On the designated Straw Hat Day, somewhere around May 16, the boater was the touted topper for men.  Used by private schools as their hat of uniform, and by the G-men of the 1920's as a signature hat, the boater has seen it's way through music halls, movies, Chanel, YSL, and the Amish.  A simple shape, made of plaited straw pressed into layers, the boater sits jauntily atop the head, lending an air of respectability to summer seersuckers, linens, two toned shoes, and suede bucks.  Do your homework if you don't know what I'm talking about. 
May it live long and rule!  

Saturday, August 2, 2008


My great great grandmother sat in her rocker with a white cotton rag dipped in vinegar, for her headaches.  A turban?  A headwrap?
Carmen Miranda wore turbans piled high with tropical fruits.  Paul Poiret dressed his models, and his wife, in lush turbans with aigrette plumes stretching high from jewels placed at the front of the forehead, like Indian royalty.  Think of the exotica of  the Ballet Russe, and the intense oriental flavor in their costumes.  Yves St. Laurent wrapped his models heads in turbans and resurrected the look for the decade.
For the uninitiated, a turban is a foreign object, unapproachable, unwearable, and off their radar.  To those of us who rode shotgun in the 1970's and 1980's, when the 1940's look ruled, the turban is a way of life in the summertime.  On the day it's way too hot for a hat, a headwrap is a welcome escape from hair on the neck or forehead.  It extends the hairdo by a few days,until you get to a hairdresser for a blow-out.  It adds a note of insousiance to a simple dress, or flippy skirt and t.  Of course, you should do the red lipstick of your choice to perk up the hausfrau reference, and wear a great pair of shoes, but an Hermes scarf tied just so, and artfully knotted, is just what a girl needs on a hot summer day in the city.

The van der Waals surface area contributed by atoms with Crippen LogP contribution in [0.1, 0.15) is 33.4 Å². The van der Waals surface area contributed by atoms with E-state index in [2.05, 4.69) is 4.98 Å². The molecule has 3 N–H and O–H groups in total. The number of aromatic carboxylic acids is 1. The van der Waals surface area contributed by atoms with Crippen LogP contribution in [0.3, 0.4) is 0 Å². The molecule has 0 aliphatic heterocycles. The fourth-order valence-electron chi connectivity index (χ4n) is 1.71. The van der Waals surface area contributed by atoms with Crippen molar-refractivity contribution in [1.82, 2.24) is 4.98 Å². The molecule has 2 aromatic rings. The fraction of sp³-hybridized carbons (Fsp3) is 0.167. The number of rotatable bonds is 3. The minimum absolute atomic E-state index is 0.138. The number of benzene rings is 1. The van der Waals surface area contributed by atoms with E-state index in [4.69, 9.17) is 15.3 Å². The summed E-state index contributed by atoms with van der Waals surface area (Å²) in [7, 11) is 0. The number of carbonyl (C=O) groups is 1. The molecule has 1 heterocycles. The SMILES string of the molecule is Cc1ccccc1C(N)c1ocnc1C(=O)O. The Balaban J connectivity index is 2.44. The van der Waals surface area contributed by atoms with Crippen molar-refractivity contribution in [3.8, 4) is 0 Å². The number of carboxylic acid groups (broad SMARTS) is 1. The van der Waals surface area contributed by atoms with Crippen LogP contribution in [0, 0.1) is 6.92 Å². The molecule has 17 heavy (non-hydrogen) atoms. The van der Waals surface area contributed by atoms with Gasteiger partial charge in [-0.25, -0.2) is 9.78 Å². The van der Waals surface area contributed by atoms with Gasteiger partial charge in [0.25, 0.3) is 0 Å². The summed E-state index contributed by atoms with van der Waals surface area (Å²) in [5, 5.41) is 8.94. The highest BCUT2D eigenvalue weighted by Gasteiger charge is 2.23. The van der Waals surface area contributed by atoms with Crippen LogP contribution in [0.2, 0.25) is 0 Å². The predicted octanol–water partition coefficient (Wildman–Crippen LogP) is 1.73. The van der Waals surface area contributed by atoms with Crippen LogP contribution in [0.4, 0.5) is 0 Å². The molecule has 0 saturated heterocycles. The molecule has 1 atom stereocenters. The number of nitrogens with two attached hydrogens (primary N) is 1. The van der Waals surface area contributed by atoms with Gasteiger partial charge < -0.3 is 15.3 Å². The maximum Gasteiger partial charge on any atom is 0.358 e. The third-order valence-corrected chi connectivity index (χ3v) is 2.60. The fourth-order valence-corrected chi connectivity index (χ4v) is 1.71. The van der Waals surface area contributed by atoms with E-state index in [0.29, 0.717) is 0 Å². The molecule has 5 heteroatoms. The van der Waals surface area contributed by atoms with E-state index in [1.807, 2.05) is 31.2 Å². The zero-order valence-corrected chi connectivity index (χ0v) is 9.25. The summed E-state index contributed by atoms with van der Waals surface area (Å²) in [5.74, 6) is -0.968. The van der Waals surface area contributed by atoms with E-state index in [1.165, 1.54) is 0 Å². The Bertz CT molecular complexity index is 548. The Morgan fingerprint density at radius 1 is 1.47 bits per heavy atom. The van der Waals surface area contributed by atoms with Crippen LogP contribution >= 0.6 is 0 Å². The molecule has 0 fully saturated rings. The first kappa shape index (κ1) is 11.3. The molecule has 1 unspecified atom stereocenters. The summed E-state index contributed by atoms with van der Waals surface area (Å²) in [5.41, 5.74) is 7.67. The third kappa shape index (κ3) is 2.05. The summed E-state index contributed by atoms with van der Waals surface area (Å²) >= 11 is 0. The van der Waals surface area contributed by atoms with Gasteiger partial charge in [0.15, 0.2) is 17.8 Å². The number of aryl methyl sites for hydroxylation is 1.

Friday, August 1, 2008

Too Hot for Felt

Now is the time for all good millins to get out the felt and block, block, block.  Stores in NYC already have their Fall stock on the shelves, and here at Ellen Christine Millinery, we began our Fall 08 production in March.  Now that it's August, the felt, and the fur must be dealt with seriously so that there's more than two hats on the shelf for our customers to peruse and angst about.
Felt hats, basically invented in the 1600's, became a rich man's commodity because of the beaver content of the felt.  For those of you who don't know this, the felting process enables  animal hairs to bind together, producing a warm, dense fabric that can be shaped into flats, to make your outdoor yurt, or cones, from which we make hats.  Beaver fur was the most popular and costly material, but after the poor little beavers were practically wiped out in Europe and Russia, other animals were used to create a soft, yet still dense, luxurious felt.  Rabbit mostly, called hare, or lapin, was used to blend with the beaver. Minks, muskrat, any little guy with long and short hairs on his hide was recruited to add to the mix.  In North America, the most prized pelts  for hats were those that had been made into coats, and worn by Native Americans, and worn for a season or two.  The reason for this was that the long hairs were worn away, and the underhairs were made softer through wearing.  Recycling at its onset in the fur trade.The content of beaver defines the cost of the felt: the more beaver, the higher the cost of the felt, and so the higher the price of the hat.
Why am I telling you this?  So that when you see a felt hat on a shelf in a shop, notice the content.  Wool felt does not bind as well, but is practical for the pricepoint .  Beaver felt is still more expensive, and comes in a variety of finishes.  We like to use it because of it's maleability, touch, and I think a hat should be an investment: you get more bang for the buck from beaver.
And no, that is not a mantra for the call girls of the world!